The sophomore album. I hear it’s tricky.
So begins the second and final chapter on our tribute to one of Boston’s finest. It was 1993, and in those pre-internet days, information on your favorite band when they were between projects was rather hard to come by. (There is a part of me that actually misses that, but I digress.) The band continued to play around town â€“ their most frequent opening act was a similarly styled rock band called Letters to Cleo â€“ and had been working some new material into their sets, namely “Miracle of Sound,” “Smile” (more on that one later) and “Sing to Neptune.” They were also playing around more with other people’s songs. I saw them perform “Goldfinger,” which they had recorded in the studio as well, and “To Sir with Love.” My brother, however, saw them cover Roxy Music’s “Out of the Blue,” and I still kind of hate him to this day for it.
Then the Pixies broke up. Suddenly, Tribe were the biggest band in town (yes, even bigger than the Mighty Mighty Bosstones, who would make the jump a couple years later), and their new album had been finished for release that summer. It was their time to shine, baby! No way anything was going to stop them now. I rushed to Newbury Comics to pick up my copy of Sleeper on the day of its release (which I think was the same day that U2’s Zooropa came out, but I’m not sure), and literally yoinked a copy of the CD from the front display.
Then I took a look at the cover. What the hell is this?
The first sign that all was not well in Tribeland was right there in front of me. This is not the album cover of a band that is on good terms with its record label. Five naked mannequins with the band members’ faces cut and pasted on the heads? Yikes. This album isn’t going gold, no matter whose music you put inside it. Okay, flip it over, what does the back cover look like? Much better, picture of the band â€“ though Greg looks like he’s been hypnotized, and for some reason, everybody looks wet â€“ and wow, it was produced by John Porter, the man that helmed “How Soon Is Now?” and several other Smiths gems. (He also produced Roxy Music, strangely enough.) Hmmm, maybe things are all right after all. I popped the disc in as soon as I got home.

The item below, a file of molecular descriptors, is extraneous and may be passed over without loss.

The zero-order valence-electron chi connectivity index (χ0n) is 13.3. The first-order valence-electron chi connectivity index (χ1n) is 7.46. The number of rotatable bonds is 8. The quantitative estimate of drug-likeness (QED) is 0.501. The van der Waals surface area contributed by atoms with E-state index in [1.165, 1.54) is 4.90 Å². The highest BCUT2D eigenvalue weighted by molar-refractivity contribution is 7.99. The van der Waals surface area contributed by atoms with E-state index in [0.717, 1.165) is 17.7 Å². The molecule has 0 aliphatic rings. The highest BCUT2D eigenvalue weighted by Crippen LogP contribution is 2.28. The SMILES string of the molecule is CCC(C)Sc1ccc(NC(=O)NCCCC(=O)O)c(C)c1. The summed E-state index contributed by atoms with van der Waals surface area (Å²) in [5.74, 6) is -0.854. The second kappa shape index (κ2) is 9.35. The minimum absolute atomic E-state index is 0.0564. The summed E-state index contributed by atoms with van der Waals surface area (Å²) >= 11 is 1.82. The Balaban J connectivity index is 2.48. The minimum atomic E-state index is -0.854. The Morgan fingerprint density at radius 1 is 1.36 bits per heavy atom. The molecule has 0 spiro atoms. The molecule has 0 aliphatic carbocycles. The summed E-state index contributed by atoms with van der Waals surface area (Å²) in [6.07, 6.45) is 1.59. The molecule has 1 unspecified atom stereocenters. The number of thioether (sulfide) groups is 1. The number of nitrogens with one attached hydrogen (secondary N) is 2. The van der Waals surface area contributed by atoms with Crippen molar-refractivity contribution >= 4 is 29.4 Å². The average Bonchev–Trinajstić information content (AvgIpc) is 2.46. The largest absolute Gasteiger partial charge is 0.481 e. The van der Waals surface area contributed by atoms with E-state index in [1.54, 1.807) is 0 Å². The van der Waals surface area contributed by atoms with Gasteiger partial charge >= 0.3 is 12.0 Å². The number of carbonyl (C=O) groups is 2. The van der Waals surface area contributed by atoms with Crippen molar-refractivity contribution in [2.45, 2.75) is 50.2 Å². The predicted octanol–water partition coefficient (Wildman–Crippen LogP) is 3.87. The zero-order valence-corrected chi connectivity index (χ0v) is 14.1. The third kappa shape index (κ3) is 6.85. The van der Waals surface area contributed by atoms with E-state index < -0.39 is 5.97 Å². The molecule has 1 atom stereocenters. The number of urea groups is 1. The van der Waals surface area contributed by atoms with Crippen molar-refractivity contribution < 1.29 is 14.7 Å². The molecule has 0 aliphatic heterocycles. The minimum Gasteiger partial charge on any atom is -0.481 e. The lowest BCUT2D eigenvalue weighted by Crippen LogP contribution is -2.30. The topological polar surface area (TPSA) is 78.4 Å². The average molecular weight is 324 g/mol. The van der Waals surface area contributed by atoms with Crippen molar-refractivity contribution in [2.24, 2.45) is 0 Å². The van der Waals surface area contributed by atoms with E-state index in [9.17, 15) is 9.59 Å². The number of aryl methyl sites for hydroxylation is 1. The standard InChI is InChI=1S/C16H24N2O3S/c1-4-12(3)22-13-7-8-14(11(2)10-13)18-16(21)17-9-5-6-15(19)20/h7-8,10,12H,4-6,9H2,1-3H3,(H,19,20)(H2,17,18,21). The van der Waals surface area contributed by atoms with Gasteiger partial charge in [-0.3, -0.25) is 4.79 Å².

All right: that about sums it up. Sleeper is not without its charms; the two singles, “Red Rover” and the driving “Supercollider,” were the best chances the album had of scoring a radio hit, though neither of them would have nudged a single track off of Abort had they been proposed for their debut. (Who knows, maybe they were written around the same time, in which case the band was wise to bump them to album #2). “Romeo Poe” is another personal fave, as is the haunting ballad “Nevermind.” The album’s closer was “Sing to Neptune,” and the version here bested all of the pre-album live performances I had seen.
One thought kept bubbling to the surface, though: did John Porter really produce this album? It’s all so dense and murky, a stark contrast to both the production on Abort and Porter’s work with the Smiths. The drum tracks sound particularly cluttered, which surprised me considering that drummer Dave Penzo seemed to be coming into his own in some of the band’s more recent gigs…or so it seemed. I later learned that Penzo had been kicked out of the band before the album had been completed (apparently he had been acting a little too much like a rock star), which would explain the ‘Additional drums and percussion by Ben Wittman’ credit in the liner notes. Let this be a lesson to all you drummers out there: never wear sunglasses during an indoor gig.